BRUCE CAMPBELL
interview by frank putzerelli

FORGET THOSE FOO-FOO PRETTY-BOY HOLLYWOOD FILM STARS. YOU KNOW, THE ONES WITH MILLION-DOLLAR SALARIES AND TEN-CENT ABILITIES. THEY CAN'T HOLD A CANDLE TO THIS MAN, BLUE-COLLAR HOLLYWOOD'S HARDEST WORKING HERO. HE'S THE LEGENDARY BRUCE CAMPBELL, AND HE GENEROUSLY ANSWERED THE QUESTIONS OF TASTES LIKE CHICKEN'S FRANK PUTZERELLI. READ ON, MY CHILDREN.

frank: First, I wanted to say how impressed I am with your involvement with your website, and your commitment to your fans. Aren't Hollywood bigwigs supposed to be jerk-offs who scoff at the adoring masses?

Bruce: Well, most of them are. But I come from a line of working stiffs. My grandfather worked for Alcoa Aluminum in Detroit for 42 years, so I hope the BS meter stays pretty low as a result. I think fans deserve the same respect I ask of them since, after all, they pay my stinkin' salary.

f: My condolences on Jack of All Trades. I watched it every time it was on the tube. Any thoughts on the show's demise?

B: Jack was a show where I felt 100% comfortable and could basically do anything I wanted to, so I have no complaints whatsoever. Some folks thought it was too silly, but isn't it all make-believe? Don't we need some lunacy in today's serious-as-hell society? By the by, the chances of it being resurrected somewhere else are non-existent. Old TV shows age like fish.

f: Do dogs have lips?

B: I don't know. I never kissed one.

f: You've worked with great directors like Sam Raimi and the Coen Brothers, and quality actors like Tim Robbins and Paul Newman. Who's out there that you'd really like to work with, and why?

B: I don't keep a list. I simply try to make the best out of what comes my way-- I sound like a pro athlete, don't I? I enjoy working with anyone who doesn't have their head up their ass and is willing to work hard. It doesn't necessarily have to be another actor-- it could be a cameraman or a boom operator-- they're all needed to make something work.

f: You occasionally make the convention circuit rounds. Do the fans who introduce themselves as "Zoltan, the Black Mage of Eternal Misery" (or some similar moniker) ever freak you out?

B: I've gotten poetry from fans that would make your hair curl and fall out. I've signed many a body part. Breasts are my personal favorite. I think the trick is to laugh it off. 99.9% percent of the time, they're completely harmless and shy people. It's the .1% I'm worried about; the "If I can't have you, no one can!" crowd. But, I'm happy to report, I have sustained no life-threatening injuries while dealing with fans,.. yet.

f: Your voice has popped up in video games like Pitfall 3-D: Beyond the Jungle, and the soon-to-be-released Evil Dead: Hail to the King. Is this because you're a big fan of CD-ROM games, or because you see that field as a land of growing opportunity?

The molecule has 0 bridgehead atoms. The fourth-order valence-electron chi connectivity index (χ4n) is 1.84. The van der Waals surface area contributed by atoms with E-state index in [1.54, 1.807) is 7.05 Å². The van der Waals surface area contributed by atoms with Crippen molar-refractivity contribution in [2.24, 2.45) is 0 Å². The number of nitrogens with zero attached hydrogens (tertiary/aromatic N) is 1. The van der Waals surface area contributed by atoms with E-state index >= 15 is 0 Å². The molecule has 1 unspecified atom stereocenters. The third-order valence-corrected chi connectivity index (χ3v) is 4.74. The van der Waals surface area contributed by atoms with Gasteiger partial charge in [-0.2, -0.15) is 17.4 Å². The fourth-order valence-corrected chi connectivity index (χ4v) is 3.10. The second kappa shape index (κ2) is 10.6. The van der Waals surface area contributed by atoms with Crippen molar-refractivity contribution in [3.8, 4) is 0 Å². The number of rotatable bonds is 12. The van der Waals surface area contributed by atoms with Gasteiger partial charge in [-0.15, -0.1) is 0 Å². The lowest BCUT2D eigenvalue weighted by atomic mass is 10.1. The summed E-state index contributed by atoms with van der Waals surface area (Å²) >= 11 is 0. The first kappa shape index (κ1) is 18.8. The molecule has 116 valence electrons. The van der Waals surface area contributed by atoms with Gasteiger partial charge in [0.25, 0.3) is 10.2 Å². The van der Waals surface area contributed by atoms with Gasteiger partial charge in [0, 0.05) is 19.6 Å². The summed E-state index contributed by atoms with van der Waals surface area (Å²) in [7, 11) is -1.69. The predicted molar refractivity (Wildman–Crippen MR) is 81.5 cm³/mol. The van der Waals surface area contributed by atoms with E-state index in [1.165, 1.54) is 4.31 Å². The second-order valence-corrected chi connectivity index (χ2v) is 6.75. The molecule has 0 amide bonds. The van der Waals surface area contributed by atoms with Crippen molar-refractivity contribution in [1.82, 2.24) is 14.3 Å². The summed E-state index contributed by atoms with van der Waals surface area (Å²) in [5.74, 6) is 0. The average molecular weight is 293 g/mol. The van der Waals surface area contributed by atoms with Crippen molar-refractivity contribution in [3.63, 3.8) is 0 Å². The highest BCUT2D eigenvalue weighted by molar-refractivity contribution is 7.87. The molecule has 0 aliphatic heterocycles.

B: The latter is closer to the truth. As an actor, I want to stay on top of all the new stuff. I don't want to be left behind. These games are here to stay and, as the digital revolution continues to freak out, I want to have my grubby little paws in all of it.

f: I hear you're writing a memoir tentatively titled Confessions of a B-Movie Actor. Will it be more about your personal development as an artist, or the business itself?

B: It's about everything. There's enough personal stuff in there to satisfy those cravings, and there's enough stuff about the filmmaking process to hopefully be a guide for filmmakers of the future. More than anything, it's a behind-the-scenes peek (from my point-of-view) of the forgotten middle class in Hollywood. The book is due Spring of 2001 from St. Martin's Press.

f: What are you listening to, reading or watching these days? What gets you excited?

B: I like music that doesn't cause hearing loss, like Frank and Sammy and Dean-- you know, those crooner guys. I only watch TV for news. I get enough fantasy during the day to choke a horse. I love to hike and backpack-- it's the only place where silence rules supreme. I read almost exclusively non-fiction. I love guys like Dayton Duncan and Bill Bryson. They do the "history/humor" thing really well.

f: Who's that beefy guy on the Army of Darkness posters?

B: He's the figment of an artist's imagination. I hope your intelligent readers understand that it was done in the spirit of the film-- the high art of buffoonery.

f: What's one thing the average Bruce Campbell fan is surprised to learn about you when they actually meet you?

B: Well, several things, actually: One, I'm actually a woman. Two, that I like rum raisin ice cream. And three, that I have more money than Bill Gates.

VISIT BRUCE AT BRUCE-CAMPBELL.COM